Former Miami City Manager Joe Arriola Has a Beef With New Times Takedown of Manny Diaz's Book

It appears Miami civic leader Joe Arriola wasn't too keen on how he's portrayed in my recent story about his former boss Manny Diaz's book, Miami Transformed: Rebuilding America One Neighborhood, One City At A Time.

"Your article is also full of lies," he wrote me in an recent email. Miami's city manager from 2003 to 2006 claims I published inaccurate information regarding the scandals that engulfed him and Diaz. Let's address his beefs:

See also:
- Ex-Mayor Manny Diaz's New Book Is Full of Lies

Arriola says he had nothing to do with the $53,000 raise Diaz got in December 2005 and that he and then-Commissioner Johnny Winton partnered with the then-mayor to buy a Coconut Grove property for $3.1 million almost two years later.

"The manager has no power regarding the mayor's salary and no vote," Arriola says. "It was voted unanimously by the commissioners."

He's right. Winton is the one who introduced the raise as a last minute pocket item during a city commission meeting.

Still, Arriola didn't protest giving his boss a raise. According to a Miami Herald article published the day after Diaz got the salary increase, Arriola could have cared less that taxpayers did not have the opportunity to speak against the raise. "That's their problem," he said at the time.

And the Miami-Dade ethics commission rebuked both Diaz and Winton for doing business with Arriola when they all worked together and depended on each other to get things approved in the city. That's known as a conflict of interest.

Arriola also claims he left the city in August 2006 because he had been offered "a great opportunity to work and live in Spain for a year."

He announced his resignation two months earlier when Diaz made it clear he was replacing him with Pete Hernandez, at the time a veteran assistant county manager for Miami-Dade. Arriola officially left the city in mid-July after the Miami City Commission confirmed Hernandez's appointment.

Regarding the fire fee fiasco, Arriola says he had minimal involvement in pushing the deal through despite the fact he and Diaz agreed to the $7 million settlement during a breakfast meeting with the plaintiffs' attorney Hank Adorno in 2004.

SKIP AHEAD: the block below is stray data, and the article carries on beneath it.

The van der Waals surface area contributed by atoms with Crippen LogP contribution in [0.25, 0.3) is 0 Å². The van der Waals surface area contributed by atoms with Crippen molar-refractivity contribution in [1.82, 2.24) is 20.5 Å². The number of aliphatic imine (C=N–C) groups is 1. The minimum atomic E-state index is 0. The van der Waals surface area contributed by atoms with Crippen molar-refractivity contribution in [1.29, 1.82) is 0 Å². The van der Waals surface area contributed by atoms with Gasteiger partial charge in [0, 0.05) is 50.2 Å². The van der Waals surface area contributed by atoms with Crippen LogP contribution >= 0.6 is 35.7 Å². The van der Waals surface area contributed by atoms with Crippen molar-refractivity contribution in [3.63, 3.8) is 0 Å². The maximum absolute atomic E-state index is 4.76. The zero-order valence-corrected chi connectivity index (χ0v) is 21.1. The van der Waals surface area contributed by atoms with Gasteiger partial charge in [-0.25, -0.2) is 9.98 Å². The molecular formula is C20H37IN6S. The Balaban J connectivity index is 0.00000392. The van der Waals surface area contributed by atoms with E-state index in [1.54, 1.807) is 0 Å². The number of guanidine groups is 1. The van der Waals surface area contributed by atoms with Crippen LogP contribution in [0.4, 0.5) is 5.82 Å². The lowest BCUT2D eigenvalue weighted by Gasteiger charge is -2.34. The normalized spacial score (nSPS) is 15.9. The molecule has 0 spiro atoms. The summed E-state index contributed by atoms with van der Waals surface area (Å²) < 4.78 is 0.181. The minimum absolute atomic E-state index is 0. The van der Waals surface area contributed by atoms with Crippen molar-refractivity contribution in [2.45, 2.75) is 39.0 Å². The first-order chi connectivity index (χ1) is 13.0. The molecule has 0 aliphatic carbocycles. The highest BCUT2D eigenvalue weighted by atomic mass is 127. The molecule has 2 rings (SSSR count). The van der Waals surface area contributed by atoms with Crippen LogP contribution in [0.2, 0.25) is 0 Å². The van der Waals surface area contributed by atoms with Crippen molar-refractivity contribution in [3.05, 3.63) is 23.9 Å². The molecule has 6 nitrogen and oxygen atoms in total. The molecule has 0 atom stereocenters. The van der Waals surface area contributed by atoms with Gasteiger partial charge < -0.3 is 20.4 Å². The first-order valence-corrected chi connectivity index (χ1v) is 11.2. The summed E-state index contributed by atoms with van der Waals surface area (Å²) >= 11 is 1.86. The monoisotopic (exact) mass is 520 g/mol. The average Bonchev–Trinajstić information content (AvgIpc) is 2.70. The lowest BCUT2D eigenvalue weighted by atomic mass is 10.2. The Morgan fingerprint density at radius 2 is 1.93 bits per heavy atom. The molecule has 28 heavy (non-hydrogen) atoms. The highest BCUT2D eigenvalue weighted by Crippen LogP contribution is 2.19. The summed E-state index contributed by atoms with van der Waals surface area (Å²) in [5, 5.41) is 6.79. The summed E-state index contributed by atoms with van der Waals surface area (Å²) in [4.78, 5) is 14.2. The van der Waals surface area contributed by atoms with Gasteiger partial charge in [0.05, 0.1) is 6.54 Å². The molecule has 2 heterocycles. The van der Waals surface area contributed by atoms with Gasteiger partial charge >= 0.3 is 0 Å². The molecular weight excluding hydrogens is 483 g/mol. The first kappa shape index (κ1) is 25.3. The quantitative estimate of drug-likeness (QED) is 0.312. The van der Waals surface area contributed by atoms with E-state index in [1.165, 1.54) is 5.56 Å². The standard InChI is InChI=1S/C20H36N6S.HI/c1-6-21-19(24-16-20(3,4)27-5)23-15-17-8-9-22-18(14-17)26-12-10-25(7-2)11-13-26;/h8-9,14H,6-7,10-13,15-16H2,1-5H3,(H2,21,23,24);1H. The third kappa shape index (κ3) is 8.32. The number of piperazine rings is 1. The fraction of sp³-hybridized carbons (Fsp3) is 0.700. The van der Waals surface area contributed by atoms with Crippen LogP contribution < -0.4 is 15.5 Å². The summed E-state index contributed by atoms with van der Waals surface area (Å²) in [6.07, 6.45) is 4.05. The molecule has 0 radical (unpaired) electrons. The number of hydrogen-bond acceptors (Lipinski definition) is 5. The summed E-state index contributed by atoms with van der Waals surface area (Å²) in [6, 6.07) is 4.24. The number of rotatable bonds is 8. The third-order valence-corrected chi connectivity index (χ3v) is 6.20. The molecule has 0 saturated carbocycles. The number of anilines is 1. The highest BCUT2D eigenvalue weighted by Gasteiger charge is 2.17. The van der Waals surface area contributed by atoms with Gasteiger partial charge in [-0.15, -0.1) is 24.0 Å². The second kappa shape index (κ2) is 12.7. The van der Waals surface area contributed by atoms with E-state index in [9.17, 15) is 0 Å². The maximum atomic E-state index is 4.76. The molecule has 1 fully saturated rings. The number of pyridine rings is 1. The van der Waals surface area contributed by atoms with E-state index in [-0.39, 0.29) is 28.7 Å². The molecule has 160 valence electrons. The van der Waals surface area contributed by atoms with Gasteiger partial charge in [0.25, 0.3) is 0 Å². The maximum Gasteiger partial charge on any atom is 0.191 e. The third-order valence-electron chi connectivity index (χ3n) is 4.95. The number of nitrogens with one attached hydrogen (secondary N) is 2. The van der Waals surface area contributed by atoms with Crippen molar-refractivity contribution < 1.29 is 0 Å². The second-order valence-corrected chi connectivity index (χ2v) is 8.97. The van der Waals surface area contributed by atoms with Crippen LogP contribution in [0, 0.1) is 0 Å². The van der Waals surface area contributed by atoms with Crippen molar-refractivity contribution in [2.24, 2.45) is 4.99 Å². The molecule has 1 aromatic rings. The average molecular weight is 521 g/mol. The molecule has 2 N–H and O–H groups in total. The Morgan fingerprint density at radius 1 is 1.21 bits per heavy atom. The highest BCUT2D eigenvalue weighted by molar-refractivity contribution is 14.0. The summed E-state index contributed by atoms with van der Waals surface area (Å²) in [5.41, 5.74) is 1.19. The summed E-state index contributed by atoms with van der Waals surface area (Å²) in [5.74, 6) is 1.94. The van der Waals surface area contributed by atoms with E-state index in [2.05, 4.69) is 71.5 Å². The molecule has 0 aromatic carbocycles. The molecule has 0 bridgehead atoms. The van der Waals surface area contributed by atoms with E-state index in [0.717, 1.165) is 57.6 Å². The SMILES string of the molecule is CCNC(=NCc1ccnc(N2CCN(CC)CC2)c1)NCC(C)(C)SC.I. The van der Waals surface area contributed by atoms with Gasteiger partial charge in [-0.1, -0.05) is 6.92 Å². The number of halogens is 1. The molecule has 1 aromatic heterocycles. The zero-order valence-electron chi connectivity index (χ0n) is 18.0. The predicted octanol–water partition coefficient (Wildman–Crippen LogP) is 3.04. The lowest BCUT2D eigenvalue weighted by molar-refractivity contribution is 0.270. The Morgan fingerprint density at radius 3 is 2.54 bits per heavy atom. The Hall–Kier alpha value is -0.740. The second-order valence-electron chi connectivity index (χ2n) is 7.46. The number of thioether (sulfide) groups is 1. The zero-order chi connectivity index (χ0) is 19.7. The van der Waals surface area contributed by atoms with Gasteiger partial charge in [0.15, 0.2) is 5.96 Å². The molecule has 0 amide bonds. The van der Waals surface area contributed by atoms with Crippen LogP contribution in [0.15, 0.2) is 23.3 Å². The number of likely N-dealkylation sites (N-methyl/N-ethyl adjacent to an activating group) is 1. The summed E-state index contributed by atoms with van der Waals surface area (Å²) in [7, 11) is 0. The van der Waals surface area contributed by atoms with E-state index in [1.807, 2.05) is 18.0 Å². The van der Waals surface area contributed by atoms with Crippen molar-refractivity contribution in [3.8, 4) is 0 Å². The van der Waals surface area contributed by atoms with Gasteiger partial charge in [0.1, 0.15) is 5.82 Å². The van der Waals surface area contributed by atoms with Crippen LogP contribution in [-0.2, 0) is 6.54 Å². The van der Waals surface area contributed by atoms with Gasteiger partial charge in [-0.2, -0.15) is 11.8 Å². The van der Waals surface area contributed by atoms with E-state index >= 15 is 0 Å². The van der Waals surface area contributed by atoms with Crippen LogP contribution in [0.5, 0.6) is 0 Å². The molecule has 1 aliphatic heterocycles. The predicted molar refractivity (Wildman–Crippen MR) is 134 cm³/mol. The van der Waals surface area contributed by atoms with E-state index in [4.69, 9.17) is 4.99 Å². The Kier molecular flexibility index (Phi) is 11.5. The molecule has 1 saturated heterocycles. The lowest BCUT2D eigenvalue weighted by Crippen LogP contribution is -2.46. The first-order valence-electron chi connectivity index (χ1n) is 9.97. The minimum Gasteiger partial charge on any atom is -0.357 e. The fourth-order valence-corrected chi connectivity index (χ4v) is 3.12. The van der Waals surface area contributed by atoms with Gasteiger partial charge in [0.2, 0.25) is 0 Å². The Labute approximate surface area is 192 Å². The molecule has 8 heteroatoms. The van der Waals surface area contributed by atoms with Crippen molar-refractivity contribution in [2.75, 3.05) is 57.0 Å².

"My only involvement was a 15 minute conversation with Mr. Adorno," Arriola says, adding it was the city attorney's office that pitched the settlement to the city commission.

"Mr Adorno (tried) to put the blame on me but the judge reversed it and took his license away and his law firm had to close," Arriola says. (Adorno was disbarred for three years in 2011 for his role in the fire fee scandal and his practice did shut down).

Arriola also blamed then-City Attorney Jose Fernandez. "The city attorney made a mess of this," Arriola affirms. "But he did not work for me nor did I have authority to make a deal. To this day, I wonder how all the commissioners and attorneys that work on this were able to walk away without a scratch."

Finally, Arriola insists his fallout with Diaz had nothing to do with their shady real estate deal or the fire fee boondoggle. It was all about politics.

"My breakup with Manny occurred when he decided to back Linda Haskins for commissioner and I wanted Marc Sarnoff," Arriola says. "He never forgave me for giving Marc financial support for his campaign."

Follow Francisco Alvarado on Twitter: @thefrankness

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Francisco Alvarado was born in Nicaragua and grew up in Miami, giving him unique insight into the Magic City and all its dark corners. An investigative reporter with a knack for uncovering corruption, Alvarado made his bones as a staff writer at Miami New Times and remains in dogged pursuit of the next juicy story.